Then Ian set to work making our tea. We had bacon, sausages, fried egg, mushrooms and bread, with fruit for pudding. He built the fire (it powers the hot water), we took the dog for a quick walk, and we settled down for an evening in front of the telly. The last time we were at the cottage, last August (2013), the television had 3 channels on it. This time we had 7. Luxury! So we watched some drivel and then a film at 9pm.
When we were packing up my house, we stumbled across my old SLR camera, a Pentax MZ50 AF with 2 lenses. I’d already tried, and failed, to sell it, but the poet asked if we could keep it as he’d like to give it a go. We emptied it of any film and changed the batteries, but it took us ages to stumble upon some new film that hadn’t already expired. We did find some, though, and the Pentax came with us to Dent so he could have a practise.
The camera came out with us on our local walk as it doesn’t matter if they don’t come out. We still had the digital cameras as backup. The pop-up flash already isn’t popping up and I think the camera may have winding-on issues, but time will tell and we shall see soon enough.
A light drizzle as we walked the dog had turned into a downpour by bedtime, and so ended our first day in Paradise.
On Wednesday I started to think about how to make Camp NaNo (July 2014) work for me and I began by selecting one of my daily writing prompt books, Four Seasons of Creative Writing. Since then I’ve selected and bought a few magazines that publish fiction specials, to get a feel for what they’re using right now, and I’ve decided my target month.
Because this is happening in July, advance 6 months to January and that’s what most magazine writers will be thinking about – article and short story/serial writers. So my four seasons of creative writing will start in the winter.
I’m usually a planner. I usually start with a theme or an idea or a topical event, then come up with the title, then think of the storyline, and then think of characters to people my stories. And I plan the story, beginning, middle and end. Lots of other writers start with the character. I’ve tried that, but I really need to use all of the above.
But this time, in the spirit of NaNo, I’m going to write by the seat of my pants – be a pantster. I’m going to see if I can come up with around 1,000 words a day, or write for an hour, whichever is sooner – and I can often write 1,000 words in an hour if I’m on a roll. And, technically, that’s 31 x 1,000-word 1st draft stories for January.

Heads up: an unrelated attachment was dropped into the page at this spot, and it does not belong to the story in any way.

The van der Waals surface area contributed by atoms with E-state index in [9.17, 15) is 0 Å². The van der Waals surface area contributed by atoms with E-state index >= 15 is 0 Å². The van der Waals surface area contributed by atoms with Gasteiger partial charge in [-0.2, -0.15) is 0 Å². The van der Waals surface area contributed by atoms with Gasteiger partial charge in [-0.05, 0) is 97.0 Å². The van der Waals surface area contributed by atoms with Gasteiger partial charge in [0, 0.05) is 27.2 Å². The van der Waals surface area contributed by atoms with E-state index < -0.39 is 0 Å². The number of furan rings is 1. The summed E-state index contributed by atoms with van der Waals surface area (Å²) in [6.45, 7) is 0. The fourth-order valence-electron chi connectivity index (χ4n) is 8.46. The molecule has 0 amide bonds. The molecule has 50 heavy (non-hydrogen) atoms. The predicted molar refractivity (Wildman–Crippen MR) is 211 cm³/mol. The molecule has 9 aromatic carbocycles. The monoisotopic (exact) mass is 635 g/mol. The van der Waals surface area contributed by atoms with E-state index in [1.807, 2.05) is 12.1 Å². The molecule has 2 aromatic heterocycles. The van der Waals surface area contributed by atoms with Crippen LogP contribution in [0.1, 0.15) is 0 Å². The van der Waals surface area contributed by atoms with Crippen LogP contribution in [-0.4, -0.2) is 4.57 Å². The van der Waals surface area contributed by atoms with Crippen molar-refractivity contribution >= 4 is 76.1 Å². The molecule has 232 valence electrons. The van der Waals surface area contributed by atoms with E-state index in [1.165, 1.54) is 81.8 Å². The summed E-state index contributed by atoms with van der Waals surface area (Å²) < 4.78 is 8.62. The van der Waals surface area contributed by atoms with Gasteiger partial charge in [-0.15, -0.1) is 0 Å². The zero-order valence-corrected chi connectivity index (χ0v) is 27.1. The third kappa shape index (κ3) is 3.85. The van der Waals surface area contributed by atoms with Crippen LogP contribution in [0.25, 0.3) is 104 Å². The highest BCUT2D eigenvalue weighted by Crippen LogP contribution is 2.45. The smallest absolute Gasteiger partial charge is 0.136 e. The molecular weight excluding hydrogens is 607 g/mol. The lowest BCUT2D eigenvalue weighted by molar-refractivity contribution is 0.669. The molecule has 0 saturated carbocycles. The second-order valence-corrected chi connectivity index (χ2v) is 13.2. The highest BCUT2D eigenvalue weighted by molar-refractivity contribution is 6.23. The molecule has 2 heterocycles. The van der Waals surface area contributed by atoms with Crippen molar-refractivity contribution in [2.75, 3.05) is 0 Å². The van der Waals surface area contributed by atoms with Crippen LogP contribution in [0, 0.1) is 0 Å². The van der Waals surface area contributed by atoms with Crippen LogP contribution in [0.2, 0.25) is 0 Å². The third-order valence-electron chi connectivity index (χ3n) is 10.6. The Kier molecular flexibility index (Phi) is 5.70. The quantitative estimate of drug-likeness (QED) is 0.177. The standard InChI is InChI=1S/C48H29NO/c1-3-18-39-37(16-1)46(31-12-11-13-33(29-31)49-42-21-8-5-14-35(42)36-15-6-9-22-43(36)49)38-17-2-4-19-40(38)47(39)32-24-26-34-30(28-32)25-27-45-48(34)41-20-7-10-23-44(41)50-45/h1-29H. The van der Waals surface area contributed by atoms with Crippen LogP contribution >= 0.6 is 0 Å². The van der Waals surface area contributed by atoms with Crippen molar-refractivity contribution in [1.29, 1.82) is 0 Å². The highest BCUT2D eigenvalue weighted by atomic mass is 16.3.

However, we do have a holiday in the middle of July. We’re off to Dent again. But because my Four Seasons books is on Kindle, I just need that and my notepad and pen. And on Wednesday I treated myself to a lovely new notepad … well, the poet treated me to it. 🙂
One of the many beauties of Dent (and there are very many) is that I can’t get a mobile signal on my phone. That means I’ll have no pesky internet to distract me from the matter in hand. And, if the poet’s happy, I’ll still try and do my 1,000 words/1 hour a day. So not only will there be lovely pictures to share on the other side of Dent, there will also be a report on how my NaNo has gone. And, because we’re on holiday, it might also feel like a real camp.
It was always my intention to write short stories for magazines and to graduate onto writing serials and then full-length books. However, I found very early on that not only is there a (much!) bigger market for non-fiction in magazines, but I was also quite good at it. And that’s how my writing career progressed – and from there to sub- and then copy-editing and proofreading.
So July will be all about getting back onto that original treadmill and seeing how I get along. No fillers, no articles, no reader’s letters, no novels. Just short stories. Keep everything crossed for me.
Since Wednesday I started the electronic edits on the current non-fiction. A new one came in this week and I already had another one to start. This morning, the novel I’m proofreading also arrived. I’ve pitched for 7 new editing or proofreading jobs already this week and will see if there are any new ones today to go for. And I’ve chased an invoice that’s now overdue.
Today I’ll be doing more of the same until the poet arrives home. Then we’re tidying the house and off to do a bit of shopping ahead of visitors arriving this evening. He has 3 kids and 2 of them (twins) have birthdays today – they’re 25. The other is 29 on Monday. So we’re taking them for a birthday meal this evening for 2 of them (and partner if she makes it), and at least 2 will be staying over. The other one can’t make it so we’re treating her a different way.